INTRODUCTION
The quality of products (whether in industry or service sectors) is the first priority for producers. Essentially, the quality of goods and services can be improved by collecting data that enable one to evaluate the capability and stability of a process.
Shewart (1931), introduced control charts, which play
an important role in statistical quality control to improve the quality of product
and services. Thereafter, the application of control charts was popularized
worldwide by Deming (2000) and Shewart
(1931)
The purpose of any control chart is to identify occurrences of special causes
of variation that come from outside of the usual process. In real situation,
more than one important quality characteristics of a process or products and
services are considered. The overall quality of a process is often measured
by the joint level of several correlated characteristics. In this situation,
the usage of multivariate control chart is more suitable to simultaneously monitor
more than one quality characteristic. In any multivariate statistical process
control application, generally two phases are considered (Alt,
1985; Montgomery, 2006).
The phase I of the monitoring scheme consists of collecting a sufficient number of data to ascertain whether or not historical data indicate a stable (or incontrol) process.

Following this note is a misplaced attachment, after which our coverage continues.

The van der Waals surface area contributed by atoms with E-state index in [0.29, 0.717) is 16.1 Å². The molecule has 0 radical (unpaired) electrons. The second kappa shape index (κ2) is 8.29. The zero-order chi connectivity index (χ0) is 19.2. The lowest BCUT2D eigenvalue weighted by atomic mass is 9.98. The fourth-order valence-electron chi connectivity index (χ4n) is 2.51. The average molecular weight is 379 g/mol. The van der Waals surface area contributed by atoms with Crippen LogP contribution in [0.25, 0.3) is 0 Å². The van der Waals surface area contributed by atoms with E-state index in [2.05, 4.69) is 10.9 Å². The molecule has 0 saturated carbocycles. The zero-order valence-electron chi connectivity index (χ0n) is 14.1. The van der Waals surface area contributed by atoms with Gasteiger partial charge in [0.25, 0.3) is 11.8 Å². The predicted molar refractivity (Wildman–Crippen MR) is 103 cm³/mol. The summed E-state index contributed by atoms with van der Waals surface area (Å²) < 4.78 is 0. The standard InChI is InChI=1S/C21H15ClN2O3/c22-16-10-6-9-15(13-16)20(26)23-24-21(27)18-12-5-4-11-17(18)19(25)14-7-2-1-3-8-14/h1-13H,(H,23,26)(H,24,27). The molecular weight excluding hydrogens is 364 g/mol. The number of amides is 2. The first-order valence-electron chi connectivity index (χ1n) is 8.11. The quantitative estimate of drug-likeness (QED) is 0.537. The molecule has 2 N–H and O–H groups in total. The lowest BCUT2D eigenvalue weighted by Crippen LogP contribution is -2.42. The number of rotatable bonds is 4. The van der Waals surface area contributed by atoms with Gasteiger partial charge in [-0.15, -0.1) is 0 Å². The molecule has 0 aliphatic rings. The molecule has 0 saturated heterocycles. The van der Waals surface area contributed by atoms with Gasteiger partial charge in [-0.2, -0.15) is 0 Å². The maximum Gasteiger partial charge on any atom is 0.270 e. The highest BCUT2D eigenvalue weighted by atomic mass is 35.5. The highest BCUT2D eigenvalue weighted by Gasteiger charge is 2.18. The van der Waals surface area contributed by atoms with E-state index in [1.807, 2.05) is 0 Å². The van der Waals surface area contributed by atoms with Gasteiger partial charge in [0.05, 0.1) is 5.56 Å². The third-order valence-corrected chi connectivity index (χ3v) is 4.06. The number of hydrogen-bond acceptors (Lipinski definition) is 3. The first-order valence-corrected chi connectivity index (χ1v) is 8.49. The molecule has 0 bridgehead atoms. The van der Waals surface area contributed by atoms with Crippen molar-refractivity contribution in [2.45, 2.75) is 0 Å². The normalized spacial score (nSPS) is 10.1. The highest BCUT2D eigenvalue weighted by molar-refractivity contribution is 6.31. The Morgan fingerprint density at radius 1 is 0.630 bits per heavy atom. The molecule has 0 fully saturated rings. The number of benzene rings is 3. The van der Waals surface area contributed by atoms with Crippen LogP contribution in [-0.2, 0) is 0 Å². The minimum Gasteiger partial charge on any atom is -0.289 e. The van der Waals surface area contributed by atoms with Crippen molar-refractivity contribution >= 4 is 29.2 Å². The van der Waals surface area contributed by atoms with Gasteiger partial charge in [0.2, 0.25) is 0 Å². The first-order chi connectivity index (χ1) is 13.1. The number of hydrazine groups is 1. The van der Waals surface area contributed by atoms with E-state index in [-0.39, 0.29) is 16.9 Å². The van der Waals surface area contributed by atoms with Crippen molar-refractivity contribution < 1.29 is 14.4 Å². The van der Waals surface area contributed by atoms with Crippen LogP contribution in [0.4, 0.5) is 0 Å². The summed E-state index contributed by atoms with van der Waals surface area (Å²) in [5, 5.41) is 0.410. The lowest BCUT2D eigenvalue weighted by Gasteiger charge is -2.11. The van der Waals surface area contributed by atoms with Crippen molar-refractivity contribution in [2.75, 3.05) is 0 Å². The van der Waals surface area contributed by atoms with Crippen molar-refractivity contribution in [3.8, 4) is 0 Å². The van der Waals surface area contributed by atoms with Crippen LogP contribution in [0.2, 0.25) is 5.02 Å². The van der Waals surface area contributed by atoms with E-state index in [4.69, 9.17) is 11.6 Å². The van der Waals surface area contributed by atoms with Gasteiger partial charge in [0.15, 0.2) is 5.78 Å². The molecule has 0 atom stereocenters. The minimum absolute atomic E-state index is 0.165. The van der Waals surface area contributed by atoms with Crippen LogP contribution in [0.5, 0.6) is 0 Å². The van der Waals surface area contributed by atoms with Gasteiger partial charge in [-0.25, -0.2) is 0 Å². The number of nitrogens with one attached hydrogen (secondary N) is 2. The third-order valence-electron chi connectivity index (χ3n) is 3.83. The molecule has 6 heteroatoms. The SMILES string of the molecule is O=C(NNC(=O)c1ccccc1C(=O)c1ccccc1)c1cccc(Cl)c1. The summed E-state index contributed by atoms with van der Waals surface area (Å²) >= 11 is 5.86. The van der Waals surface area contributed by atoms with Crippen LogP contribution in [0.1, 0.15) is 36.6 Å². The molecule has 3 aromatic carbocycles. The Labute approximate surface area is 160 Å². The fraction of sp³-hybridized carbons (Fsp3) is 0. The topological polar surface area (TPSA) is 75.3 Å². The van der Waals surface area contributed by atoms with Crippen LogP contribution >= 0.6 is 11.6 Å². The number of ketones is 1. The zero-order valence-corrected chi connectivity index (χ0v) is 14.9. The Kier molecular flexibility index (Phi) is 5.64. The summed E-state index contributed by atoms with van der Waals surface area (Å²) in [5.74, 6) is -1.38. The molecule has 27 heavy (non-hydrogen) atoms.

Whereas in phase II, future observations are monitored based on the control
limits calculated from Phase I to determine if the process continues to be a
stable process or not. The phase I analysis is sometime called retrospective
analysis. If the process in Phase I is out of control, the deviation sources
must be detected and after removing out of control points, the control charts
should be reconstructed. The aim of phase I is to identify multivariate outliers
and recognize the cause of that for remedying sources so that phase II estimated
control limits become more accurate (Alt and Smith, 1988;
Tracy et al., 1992). That is effective control
limits based on the phase I scheme are very crucial to spot any instability
in a future production process. Subsequently our analysis should be free from
any misleading influence which is caused by atypical observations that are called
outliers. In statistical quality control concepts, an outlier is defined as
an observation that deviates so much from other observations as to arouse suspicion
that it was generated by a different mechanism (Hawkins, 1980).
The detection of outliers in phase I is very crucial because it is responsible for causing model misspecification and incorrect results. Outlier can be detected by using univariate or multivariate methods. The identification of outliers in multivariate cases is more difficult than in the univariate case. For instance, the simple graphical methods that can be used to detect outliers in a single dimension are often not available in higher dimensions.
The Hotelling’s T^{2} statistic which was first introduced by
Hotelling (1931) is the most popular statistic used
in multivariate control chart. This T^{2} statistic is equivalent to